The dumptape utility in the "tape/bin" directory can be used to do the migration. I think the name dumptape is misleading.

Usage  :dumptape [-p] [-f filelistFile] file1 file2 ... file1, file2 are the physical paths of the files to be dumped to tape -p - purge the file after dumping to tape -f filelistFile. Instead of specifying file1, file2 ..., the list files to be dumped can be specified in a file named filelistFile.

Please note that file1 file2 ... are the actual UNIX file name stored in the "cache" resource of the compound resource.

In this example, we have a compound resource: "test-compound-sdsc" with 2 phyical resources:

 "test-cache-sdsc" - cache class
 "test-sdsc" - archival class

e.g.,

miner-1875% SgetR -c test-compound-sdsc
--------------------------- RESULTS ------------------------------
netprefix :srb.sdsc.edu:NULL:NULL
default_path :/misc/srb/srb/test/testVault/?DATANAME.?RANDOM.?TIMESEC
phy_default_path :/misc/srb/srb/test/testVault/?DATANAME.?RANDOM.?TIMESEC
phy_rsrc_name :test-sdsc
rsrc_typ_name :unix file system
rsrc_class_name :archival
max_obj_size :0
phy_rsrc_name :test-compound-sdsc
-----------------------------------------------------------------
netprefix :srb.sdsc.edu:NULL:NULL
default_path
:/misc/srb/srb/test/testCacheVault/?USER.?DOMAIN/?SPLITPATH/?PATH?DATANAME.?RANDOM.?TIM
ESEC
phy_default_path
:/misc/srb/srb/test/testCacheVault/?USER.?DOMAIN/?SPLITPATH/?PATH?DATANAME.?RANDOM.?TIM
ESEC
phy_rsrc_name :test-cache-sdsc
rsrc_typ_name :unix file system
rsrc_class_name :cache
max_obj_size :0
phy_rsrc_name :test-compound-sdsc
-----------------------------------------------------------------
netprefix :srb.sdsc.edu:NULL:NULL
default_path :
phy_default_path
:/misc/srb/srb/test/testCacheVault/?USER.?DOMAIN/?SPLITPATH/?PATH?DATANAME.?RANDOM.?TIM
ESEC
phy_rsrc_name :test-cache-sdsc
rsrc_typ_name :unix file system
rsrc_class_name :cache
max_obj_size :0
phy_rsrc_name :test-compound-sdsc
-----------------------------------------------------------------

If we put a file in resource "test-compound-sdsc" :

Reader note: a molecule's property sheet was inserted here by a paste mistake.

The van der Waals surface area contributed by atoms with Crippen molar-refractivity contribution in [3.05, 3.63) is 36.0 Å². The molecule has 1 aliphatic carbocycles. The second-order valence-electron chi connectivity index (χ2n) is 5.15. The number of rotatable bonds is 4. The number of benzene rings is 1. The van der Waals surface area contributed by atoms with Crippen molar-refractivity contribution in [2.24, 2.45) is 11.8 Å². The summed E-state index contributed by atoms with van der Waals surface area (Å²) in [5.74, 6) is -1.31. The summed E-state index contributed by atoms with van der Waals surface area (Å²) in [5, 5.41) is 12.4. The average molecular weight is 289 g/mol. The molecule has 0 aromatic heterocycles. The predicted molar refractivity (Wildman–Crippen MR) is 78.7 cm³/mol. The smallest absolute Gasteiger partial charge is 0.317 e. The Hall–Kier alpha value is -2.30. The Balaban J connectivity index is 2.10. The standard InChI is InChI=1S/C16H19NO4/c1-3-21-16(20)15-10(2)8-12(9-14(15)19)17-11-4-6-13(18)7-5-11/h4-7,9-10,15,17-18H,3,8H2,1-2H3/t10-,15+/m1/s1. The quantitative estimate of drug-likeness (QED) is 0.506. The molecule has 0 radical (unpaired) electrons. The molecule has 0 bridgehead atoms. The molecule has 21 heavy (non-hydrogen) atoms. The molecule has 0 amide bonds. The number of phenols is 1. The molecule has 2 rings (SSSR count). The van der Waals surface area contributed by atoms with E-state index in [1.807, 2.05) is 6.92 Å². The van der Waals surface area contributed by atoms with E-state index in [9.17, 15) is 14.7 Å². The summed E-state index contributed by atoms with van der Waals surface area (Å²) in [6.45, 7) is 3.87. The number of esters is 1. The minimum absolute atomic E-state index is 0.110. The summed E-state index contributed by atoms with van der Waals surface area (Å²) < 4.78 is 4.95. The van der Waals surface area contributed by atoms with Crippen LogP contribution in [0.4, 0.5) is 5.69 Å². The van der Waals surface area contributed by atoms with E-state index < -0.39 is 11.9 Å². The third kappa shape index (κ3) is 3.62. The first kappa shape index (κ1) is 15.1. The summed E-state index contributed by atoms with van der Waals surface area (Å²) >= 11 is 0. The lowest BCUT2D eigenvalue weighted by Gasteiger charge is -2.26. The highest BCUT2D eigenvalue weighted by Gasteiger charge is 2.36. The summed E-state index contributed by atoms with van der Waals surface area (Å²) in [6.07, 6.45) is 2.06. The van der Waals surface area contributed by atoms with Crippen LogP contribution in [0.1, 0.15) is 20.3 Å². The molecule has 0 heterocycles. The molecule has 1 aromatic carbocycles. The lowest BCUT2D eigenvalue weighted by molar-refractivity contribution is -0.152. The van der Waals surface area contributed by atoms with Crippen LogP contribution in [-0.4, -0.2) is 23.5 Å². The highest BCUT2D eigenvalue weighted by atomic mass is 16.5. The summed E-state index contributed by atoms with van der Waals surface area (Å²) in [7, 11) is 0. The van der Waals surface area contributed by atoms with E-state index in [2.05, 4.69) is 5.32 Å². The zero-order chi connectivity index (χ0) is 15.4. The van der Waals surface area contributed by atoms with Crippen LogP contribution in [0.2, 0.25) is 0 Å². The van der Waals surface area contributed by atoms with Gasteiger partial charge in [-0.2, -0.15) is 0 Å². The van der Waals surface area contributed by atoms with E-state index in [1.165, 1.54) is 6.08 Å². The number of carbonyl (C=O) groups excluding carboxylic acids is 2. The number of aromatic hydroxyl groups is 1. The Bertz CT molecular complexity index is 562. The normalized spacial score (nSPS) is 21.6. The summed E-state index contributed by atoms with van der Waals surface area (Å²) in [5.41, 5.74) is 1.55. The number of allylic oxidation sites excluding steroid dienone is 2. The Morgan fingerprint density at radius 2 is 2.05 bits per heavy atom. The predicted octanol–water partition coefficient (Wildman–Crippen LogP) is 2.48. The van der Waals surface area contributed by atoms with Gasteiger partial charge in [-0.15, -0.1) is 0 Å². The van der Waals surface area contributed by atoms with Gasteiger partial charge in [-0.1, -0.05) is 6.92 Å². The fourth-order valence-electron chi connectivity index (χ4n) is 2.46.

miner-1877% Sput -S test-compound-sdsc Sls foo1

Then drill down and find out where the file is located:

miner-1879% SgetD -t foo1
repl_enum :0
data_name :foo1
is_dirty :1
seg_num :-1
int_repl_num :0
int_seg_num :-1
cmpd_path_name
:/misc/srb/srb/test/testCacheVault/srb.sdsc/39/48/foo1.222146445.1076611627
phy_rsrc_name :test-cache-sdsc
rsrc_typ_name :unix file system
is_dirty :1
offset :0
data_size :2593496
-----------------------------------------------------------------

You can see that the file is in /misc/srb/srb/test/testCacheVault/srb.sdsc/39/48/foo1.222146445.1076611627

of the "test-cache-sdsc"


A way to find all the files in the vault of "test-cache-sdsc" is:

find /misc/srb/srb/test/testCacheVault -type file > mylist

The -ctime, -mtime or -atime option of the find command can be used to filter the age of the file listed.

We can then force a migration of all the files in mylist:

dumptape -f mylist

Now if we list the file again:

miner-1880% SgetD -t foo1
repl_enum :0
data_name :foo1
is_dirty :1
seg_num :-1
int_repl_num :0
int_seg_num :-1
cmpd_path_name
:/misc/srb/srb/test/testCacheVault/srb.sdsc/39/48/foo1.222146445.1076611627
phy_rsrc_name :test-cache-sdsc
rsrc_typ_name :unix file system
is_dirty :0
offset :0
data_size :2593496
-----------------------------------------------------------------
repl_enum :0
data_name :foo1
is_dirty :1
seg_num :-1
int_repl_num :1
int_seg_num :-1
cmpd_path_name :/misc/srb/srb/test/testVault/foo1.1079999574.1076611868
phy_rsrc_name :test-sdsc
rsrc_typ_name :unix file system
is_dirty :0
offset :0
data_size :2593496
-----------------------------------------------------------------

It now has two copies. The -p option can be used to purge the cashe copy when the migration is done.